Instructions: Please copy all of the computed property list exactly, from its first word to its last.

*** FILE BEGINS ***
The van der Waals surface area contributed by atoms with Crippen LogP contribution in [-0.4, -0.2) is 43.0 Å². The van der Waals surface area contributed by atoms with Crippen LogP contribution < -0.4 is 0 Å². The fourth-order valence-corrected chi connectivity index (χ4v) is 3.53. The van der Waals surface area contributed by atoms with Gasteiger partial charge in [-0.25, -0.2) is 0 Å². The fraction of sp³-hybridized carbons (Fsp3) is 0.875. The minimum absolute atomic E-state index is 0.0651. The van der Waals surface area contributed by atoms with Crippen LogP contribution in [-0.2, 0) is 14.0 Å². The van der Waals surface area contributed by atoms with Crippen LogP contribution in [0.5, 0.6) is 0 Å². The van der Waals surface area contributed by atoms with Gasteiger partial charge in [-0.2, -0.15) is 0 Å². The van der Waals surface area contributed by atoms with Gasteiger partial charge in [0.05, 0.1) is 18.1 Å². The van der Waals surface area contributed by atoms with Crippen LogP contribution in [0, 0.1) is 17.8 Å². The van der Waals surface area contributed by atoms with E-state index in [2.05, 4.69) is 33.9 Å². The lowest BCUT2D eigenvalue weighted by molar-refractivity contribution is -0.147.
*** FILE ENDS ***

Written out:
The van der Waals surface area contributed by atoms with Crippen LogP contribution in [-0.4, -0.2) is 43.0 Å². The van der Waals surface area contributed by atoms with Crippen LogP contribution < -0.4 is 0 Å². The fourth-order valence-corrected chi connectivity index (χ4v) is 3.53. The van der Waals surface area contributed by atoms with Gasteiger partial charge in [-0.25, -0.2) is 0 Å². The fraction of sp³-hybridized carbons (Fsp3) is 0.875. The minimum absolute atomic E-state index is 0.0651. The van der Waals surface area contributed by atoms with Crippen LogP contribution in [-0.2, 0) is 14.0 Å². The van der Waals surface area contributed by atoms with Crippen LogP contribution in [0.5, 0.6) is 0 Å². The van der Waals surface area contributed by atoms with Gasteiger partial charge in [-0.2, -0.15) is 0 Å². The van der Waals surface area contributed by atoms with Gasteiger partial charge in [0.05, 0.1) is 18.1 Å². The van der Waals surface area contributed by atoms with Crippen LogP contribution in [0, 0.1) is 17.8 Å². The van der Waals surface area contributed by atoms with E-state index in [2.05, 4.69) is 33.9 Å². The lowest BCUT2D eigenvalue weighted by molar-refractivity contribution is -0.147.